janradder: (psychos in love)
There's a scene in the movie Exorcist III where a nurse on night duty routinely walks over to a room to check on it. As she goes inside, the security guard just outside in the hallway leaves, comes back, and then leaves again. When he does, the nurse steps back out of the room, locks the door, then turns and walks away. And that's the door opens behind her and a man carrying a large pair of shears quickly hurries behind her. Then the movie cuts away from the scene. It's a shocking moment in the film, partly because the buildup was so slow that the fright is unexpected. The rest of Exorcist III is rather dull, but this scene always stood out to me. Paranormal Activity is an entire movie's worth of those moments.

It's about a young couple, Katie and Micah. Ever since Katie was eight, something has been visiting her room at night. To find out what it is, Micah -- who is doubtful that it's anything more than kids peeping in their windows -- buys a video camera to document the nocturnal events. Suffice to say, it's not kids. Like The Blair Witch Project and Cloverfield, the movie is made up entirely of the footage they shot, and that adds to the creepiness because it helps make everything seem a bit more realistic (it's being compared to Blair Witch because of this, but believe me -- it's a hell of a lot better).

Here's a trailer (film quality of the actual movie is much better):

The movie is extremely low budget (shot for $15,000 in 2006) but the filmmakers do well with the little resources they have. I have to say, it scared the crap out of me when I got home to our dark house (and most of the people leaving the theater left with a bit of a dazed/freaked look on their faces) Right now, it's playing at midnight showings this weekend only in just a few select cities. If you like horror movies and have a chance to see it, it's worth the money (and the sleep deprivation).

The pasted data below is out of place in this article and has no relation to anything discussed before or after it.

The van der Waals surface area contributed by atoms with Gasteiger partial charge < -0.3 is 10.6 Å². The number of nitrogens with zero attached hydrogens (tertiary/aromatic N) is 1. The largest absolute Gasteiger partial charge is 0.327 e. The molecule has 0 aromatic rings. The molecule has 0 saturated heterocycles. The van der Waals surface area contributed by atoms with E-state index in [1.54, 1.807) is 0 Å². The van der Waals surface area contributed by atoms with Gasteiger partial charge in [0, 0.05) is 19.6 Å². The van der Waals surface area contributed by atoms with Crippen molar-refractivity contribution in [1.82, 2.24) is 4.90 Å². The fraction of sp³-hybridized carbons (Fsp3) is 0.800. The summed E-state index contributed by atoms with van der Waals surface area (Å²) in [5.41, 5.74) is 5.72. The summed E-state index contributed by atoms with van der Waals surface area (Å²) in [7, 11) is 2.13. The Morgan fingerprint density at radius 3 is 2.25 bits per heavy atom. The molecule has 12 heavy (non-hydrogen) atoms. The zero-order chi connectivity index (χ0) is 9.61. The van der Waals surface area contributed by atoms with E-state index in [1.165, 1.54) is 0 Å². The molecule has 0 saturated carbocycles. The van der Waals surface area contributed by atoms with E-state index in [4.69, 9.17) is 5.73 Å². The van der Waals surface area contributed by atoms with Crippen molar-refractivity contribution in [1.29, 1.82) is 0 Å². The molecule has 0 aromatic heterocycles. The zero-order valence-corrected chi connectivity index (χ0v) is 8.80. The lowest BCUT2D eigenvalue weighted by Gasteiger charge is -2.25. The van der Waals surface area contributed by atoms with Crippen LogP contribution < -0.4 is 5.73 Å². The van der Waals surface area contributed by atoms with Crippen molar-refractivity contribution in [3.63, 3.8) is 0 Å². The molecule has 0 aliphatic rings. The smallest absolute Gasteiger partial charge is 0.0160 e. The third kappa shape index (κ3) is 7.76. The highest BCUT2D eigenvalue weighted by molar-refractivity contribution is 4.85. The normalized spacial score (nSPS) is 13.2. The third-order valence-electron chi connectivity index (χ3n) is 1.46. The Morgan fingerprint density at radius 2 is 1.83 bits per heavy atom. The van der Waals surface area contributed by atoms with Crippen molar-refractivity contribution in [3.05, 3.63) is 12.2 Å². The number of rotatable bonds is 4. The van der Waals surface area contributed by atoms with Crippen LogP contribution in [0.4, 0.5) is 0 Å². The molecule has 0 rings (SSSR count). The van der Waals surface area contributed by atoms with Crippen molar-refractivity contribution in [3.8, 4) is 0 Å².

janradder: (Default)
When I was a kid, this opening used to scare the crap out of me. It was the beginning to the movie show Chiller Theater that used to be on Channel 11 out of New York and played every Saturday night. Lots of times, the opening was scarier than the movie that followed. It seems like I always watched it when my parents visited their friends in Litchfield, CT. The house where they lived was an old one and kind of creeped me out. I have no idea if it actually was haunted but if it wasn't, it should have been. That place haunted my dreams for years. When we'd visit, the grown-ups would sit in the kitchen socializing and while they played cards, drank beer and smoked pot, I'd be sit in the spooky old living room watching that hand emerge from it's bloody swamp, too terrified to move or speak. God, how I loved it.

janradder: (axe man)
When I was a kid growing up in Connecticut, I used to spend my summers with my grandparents. Aside from enjoying my time with them, one of the perks was that they had cable and, because they had cable, we could watch the independent New York stations like Channels 11 and 9. Now, Channel 11 had the great cartoons and old TV shows during the afternoon but at night, Channel 9 was the one to watch because they used to show a ton of old Hammer horror films.